Exactly when SolarWinds was first compromised is unknown, but there are indications that it was as early as October 2019. Using compromised credentials, the attackers inserted the malware known as SUNSPOT to create a SUNBURST backdoor into the build and release process of the SolarWinds® Orion® IT management software. After the corrupted software update was installed by 18,000 of their customers, the malware performed reconnaissance, received commands, and offloaded info to attacker-controlled servers.
The attackers were extremely strategic in their methods and timing. They took advantage of both the COVID-19 pandemic and the US presidential election as distractions. In addition, they engineered the attack to be undetected by using servers located in the US to execute the attack, taking advantage of the NSA’s prohibition against domestic surveillance.
It also avoided discovery by the cyberattack detection system deployed across all government agencies, called Einstein. However, this is in large part due to the fact that Einstein is designed only to detect pieces of known malware being used in a new way, and is not designed to detect new or novel malware.
In addition, it came to light as a result of the attack, that the SolarWinds company had a total lack of focus on security. In fact, the company didn’t implement security measures until they were forced to in 2017 in order to remain compliant with new European privacy laws. In addition, they made egregious and common sense errors, like making the update server password “solarwinds123”. Even days after the attack, SolarWinds had still not taken down the corrupted code from their website.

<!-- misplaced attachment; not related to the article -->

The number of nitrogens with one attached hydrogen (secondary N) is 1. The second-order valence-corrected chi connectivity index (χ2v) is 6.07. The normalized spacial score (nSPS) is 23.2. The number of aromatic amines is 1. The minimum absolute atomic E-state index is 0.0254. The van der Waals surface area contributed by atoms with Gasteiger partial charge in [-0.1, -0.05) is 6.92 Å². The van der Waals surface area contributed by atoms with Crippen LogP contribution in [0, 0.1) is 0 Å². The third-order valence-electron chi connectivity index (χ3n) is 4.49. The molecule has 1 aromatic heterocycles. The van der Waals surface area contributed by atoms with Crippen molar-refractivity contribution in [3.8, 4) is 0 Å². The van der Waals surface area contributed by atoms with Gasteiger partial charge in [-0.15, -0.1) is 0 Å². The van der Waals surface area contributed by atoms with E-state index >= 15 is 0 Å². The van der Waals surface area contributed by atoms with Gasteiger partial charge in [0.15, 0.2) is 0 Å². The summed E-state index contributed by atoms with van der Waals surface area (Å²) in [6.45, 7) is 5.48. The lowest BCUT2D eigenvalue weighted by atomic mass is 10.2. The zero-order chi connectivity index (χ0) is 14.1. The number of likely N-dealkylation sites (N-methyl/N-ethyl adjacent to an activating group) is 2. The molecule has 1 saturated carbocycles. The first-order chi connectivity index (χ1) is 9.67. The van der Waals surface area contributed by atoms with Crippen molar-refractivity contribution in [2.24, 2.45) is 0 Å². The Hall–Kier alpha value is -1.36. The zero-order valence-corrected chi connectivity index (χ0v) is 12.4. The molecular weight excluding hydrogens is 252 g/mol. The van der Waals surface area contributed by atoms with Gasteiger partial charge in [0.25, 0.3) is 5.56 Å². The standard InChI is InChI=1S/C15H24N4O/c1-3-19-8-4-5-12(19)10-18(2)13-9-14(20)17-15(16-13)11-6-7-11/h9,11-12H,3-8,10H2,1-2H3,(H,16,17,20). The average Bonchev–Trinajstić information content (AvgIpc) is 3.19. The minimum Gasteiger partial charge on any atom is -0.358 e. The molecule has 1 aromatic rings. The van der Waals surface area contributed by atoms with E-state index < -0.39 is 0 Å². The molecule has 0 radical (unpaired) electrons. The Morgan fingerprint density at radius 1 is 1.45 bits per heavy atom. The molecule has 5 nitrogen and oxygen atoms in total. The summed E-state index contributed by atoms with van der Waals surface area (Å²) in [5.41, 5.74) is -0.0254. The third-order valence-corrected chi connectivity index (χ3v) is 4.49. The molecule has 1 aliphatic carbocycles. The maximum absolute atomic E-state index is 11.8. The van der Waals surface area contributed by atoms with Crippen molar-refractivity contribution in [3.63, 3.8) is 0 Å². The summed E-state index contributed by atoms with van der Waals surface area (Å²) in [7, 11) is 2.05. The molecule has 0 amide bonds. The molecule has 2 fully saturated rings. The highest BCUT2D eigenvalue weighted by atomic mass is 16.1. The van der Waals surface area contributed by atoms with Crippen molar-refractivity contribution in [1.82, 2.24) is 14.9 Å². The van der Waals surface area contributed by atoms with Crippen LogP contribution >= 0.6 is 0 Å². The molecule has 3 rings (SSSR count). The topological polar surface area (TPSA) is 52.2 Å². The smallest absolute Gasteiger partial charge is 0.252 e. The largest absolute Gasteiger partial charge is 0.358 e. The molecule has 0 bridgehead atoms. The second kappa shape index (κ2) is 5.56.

”This is not ‘espionage as usual,’ even in the digital age. Instead, it represents an act of recklessness that created a serious technological vulnerability for the United States and the world. ”
— Brad Smith President, Microsoft
How to Secure Systems Against Software Supply Chain Attacks
Software supply chain attacks are only going to become more common as enterprise organizations rely more and more on third-party vendors. This doesn’t mean that organizations should abandon their software vendors and move everything in-house. That would be a virtually impossible feat, at an incredible expense and would still leave systems vulnerable. After all, software will always have bugs, no matter what.